Memory management is the most important part of any operating system kernel, as it has a great impact on the overall system performance and scalability. In most modern general-purpose operating systems, memory management is based on paging and the Memory Management Unit (MMU), which is available across many popular hardware architectures (IA32, IA32E, ARMv9). Unfortunately, there are very few operating systems which are able to manage memory either on platforms with and without a MMU. The main goal of the Phoenix-RTOS microkernel is to manage memory on both MMU and non-MMU architectures.
Memory management on architectures equipped with MMU
MMU architectures are typical for processors used in servers, personal computers and mobile devices such as tablets and smartphones. In this architecture, the program accesses a virtual memory address space which is mapped into the physical memory by MMU hardware using a data structure called a page table located in the physical memory. The role of the MMU in memory address translation is illustrated in the figure below.
The piece of the virtual address space mapped into the physical memory is called a memory page. Typically, the page size used in modern systems is 4KB, but in the past, e.g. the PDP-10, VAX-11 architectures, it was much smaller (512 or 1KB).
Initial concept of paging technique
The concept of paging was first introduced in the late 1960s in order to organize the program memory overlaying for hierarchical memory systems consisting of transistor-based memory, core memory, magnetic disks and tapes. Historically, the virtual address space size was comparable to the physical memory size. The page table was used to point to the data location in the hierarchical memory system and to associate the physical memory location, called a page frame, with the virtual page. When the program accessed the virtual page, processor checked whether the page was present in the physical memory via the presence bit in the page table. If the page was not present in the physical memory, the program execution was interrupted and the page was loaded by the operating system into the physical memory via additional bits defining the data location in the page table. Once the presence bit was successfully loaded and set, the program execution was resumed. The original paging technique is presented below.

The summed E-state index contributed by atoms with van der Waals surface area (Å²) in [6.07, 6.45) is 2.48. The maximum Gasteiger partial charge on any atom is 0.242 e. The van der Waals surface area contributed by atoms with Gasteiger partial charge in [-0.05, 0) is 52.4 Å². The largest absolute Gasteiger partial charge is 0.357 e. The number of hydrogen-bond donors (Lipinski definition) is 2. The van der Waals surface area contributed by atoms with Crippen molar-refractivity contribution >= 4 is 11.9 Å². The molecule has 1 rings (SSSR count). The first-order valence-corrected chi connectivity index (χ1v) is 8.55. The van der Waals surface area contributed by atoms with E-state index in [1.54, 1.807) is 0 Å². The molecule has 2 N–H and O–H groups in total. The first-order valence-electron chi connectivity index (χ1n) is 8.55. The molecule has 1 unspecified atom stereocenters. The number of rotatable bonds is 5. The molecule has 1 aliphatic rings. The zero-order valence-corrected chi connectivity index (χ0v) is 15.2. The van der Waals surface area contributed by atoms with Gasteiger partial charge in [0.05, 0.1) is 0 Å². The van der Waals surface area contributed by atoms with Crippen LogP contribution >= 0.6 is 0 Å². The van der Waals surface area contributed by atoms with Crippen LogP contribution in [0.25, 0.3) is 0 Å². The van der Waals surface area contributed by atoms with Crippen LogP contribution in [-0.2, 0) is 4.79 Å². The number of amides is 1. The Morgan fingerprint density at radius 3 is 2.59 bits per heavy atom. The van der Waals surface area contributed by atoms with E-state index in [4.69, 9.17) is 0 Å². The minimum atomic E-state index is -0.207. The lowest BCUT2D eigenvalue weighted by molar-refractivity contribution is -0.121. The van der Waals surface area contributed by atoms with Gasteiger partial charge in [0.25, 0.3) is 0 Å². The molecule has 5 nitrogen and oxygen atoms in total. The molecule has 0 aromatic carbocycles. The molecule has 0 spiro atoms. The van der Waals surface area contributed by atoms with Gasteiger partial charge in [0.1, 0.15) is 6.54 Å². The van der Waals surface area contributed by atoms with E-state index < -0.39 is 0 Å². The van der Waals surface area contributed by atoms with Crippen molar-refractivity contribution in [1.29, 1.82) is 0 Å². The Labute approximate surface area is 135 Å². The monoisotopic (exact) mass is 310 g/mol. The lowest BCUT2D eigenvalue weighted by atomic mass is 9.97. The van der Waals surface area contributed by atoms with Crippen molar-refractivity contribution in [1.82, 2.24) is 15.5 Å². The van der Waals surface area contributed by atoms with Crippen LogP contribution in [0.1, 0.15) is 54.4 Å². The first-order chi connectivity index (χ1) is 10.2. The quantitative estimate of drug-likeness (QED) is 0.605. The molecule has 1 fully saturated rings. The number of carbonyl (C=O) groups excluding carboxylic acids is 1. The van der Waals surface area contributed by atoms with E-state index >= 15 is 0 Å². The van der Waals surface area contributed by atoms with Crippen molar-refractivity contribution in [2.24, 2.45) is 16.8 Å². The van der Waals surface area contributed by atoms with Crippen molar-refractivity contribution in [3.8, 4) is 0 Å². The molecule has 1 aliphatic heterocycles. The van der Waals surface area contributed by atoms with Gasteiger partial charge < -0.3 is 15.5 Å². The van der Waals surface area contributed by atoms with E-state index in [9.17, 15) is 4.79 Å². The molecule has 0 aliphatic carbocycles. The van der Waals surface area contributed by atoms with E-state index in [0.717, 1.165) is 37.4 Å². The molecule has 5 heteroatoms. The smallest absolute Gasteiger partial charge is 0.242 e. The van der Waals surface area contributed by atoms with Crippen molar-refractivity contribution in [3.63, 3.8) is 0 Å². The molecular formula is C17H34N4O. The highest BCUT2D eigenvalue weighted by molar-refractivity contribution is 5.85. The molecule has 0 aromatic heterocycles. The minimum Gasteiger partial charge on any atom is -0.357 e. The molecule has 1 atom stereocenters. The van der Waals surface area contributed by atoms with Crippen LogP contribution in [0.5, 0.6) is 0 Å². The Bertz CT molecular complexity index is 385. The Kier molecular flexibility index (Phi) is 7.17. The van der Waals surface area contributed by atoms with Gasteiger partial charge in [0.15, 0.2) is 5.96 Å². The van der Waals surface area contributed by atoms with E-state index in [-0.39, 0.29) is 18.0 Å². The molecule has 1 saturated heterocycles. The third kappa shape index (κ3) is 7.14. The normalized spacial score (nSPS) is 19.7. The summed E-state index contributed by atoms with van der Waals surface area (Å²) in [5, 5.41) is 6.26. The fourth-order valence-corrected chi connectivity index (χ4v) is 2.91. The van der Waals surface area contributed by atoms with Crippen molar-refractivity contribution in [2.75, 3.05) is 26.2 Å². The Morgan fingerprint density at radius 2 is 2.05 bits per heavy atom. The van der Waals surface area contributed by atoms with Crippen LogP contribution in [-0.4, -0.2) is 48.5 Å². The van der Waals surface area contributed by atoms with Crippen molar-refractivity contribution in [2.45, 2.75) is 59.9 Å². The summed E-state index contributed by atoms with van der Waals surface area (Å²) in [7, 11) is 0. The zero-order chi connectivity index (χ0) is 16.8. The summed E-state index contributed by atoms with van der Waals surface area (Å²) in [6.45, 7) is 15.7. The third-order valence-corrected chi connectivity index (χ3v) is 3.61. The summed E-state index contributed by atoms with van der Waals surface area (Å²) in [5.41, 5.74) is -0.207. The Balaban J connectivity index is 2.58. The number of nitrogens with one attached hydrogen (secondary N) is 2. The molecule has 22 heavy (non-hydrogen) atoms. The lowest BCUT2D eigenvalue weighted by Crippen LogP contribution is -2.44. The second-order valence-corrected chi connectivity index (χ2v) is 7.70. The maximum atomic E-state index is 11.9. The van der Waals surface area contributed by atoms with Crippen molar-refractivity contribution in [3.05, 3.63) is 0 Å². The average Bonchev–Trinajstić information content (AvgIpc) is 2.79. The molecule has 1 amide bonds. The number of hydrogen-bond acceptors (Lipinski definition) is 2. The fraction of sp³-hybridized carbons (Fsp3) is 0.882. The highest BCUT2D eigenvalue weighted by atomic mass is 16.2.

Current use of paging technique
Over the years, paging has morphed into a technique used for defining the process memory space and for process separation. In general-purpose operating systems, paging is fundamental for memory management. Each process runs in its own virtual memory space and uses all address ranges for their needs. The address space is defined by a set of virtual-to-physical address associations for the MMU defined in the physical memory and stored in a structure which is much more complicated than a page table used in early computers. This is necessary in order to optimize memory consumption and speed up the virtual-to-physical memory translations. When a process is executed on a selected processor, the address space is switched to its virtual space, which prevents it from interfering with other processes. The address space is switched by providing the MMU with new sets of virtual-to-physical associations. In this scheme, some physical pages (for example parts of the program text) can be shared among processes by mapping them simultaneously into two or more processes to minimize the overall memory usage.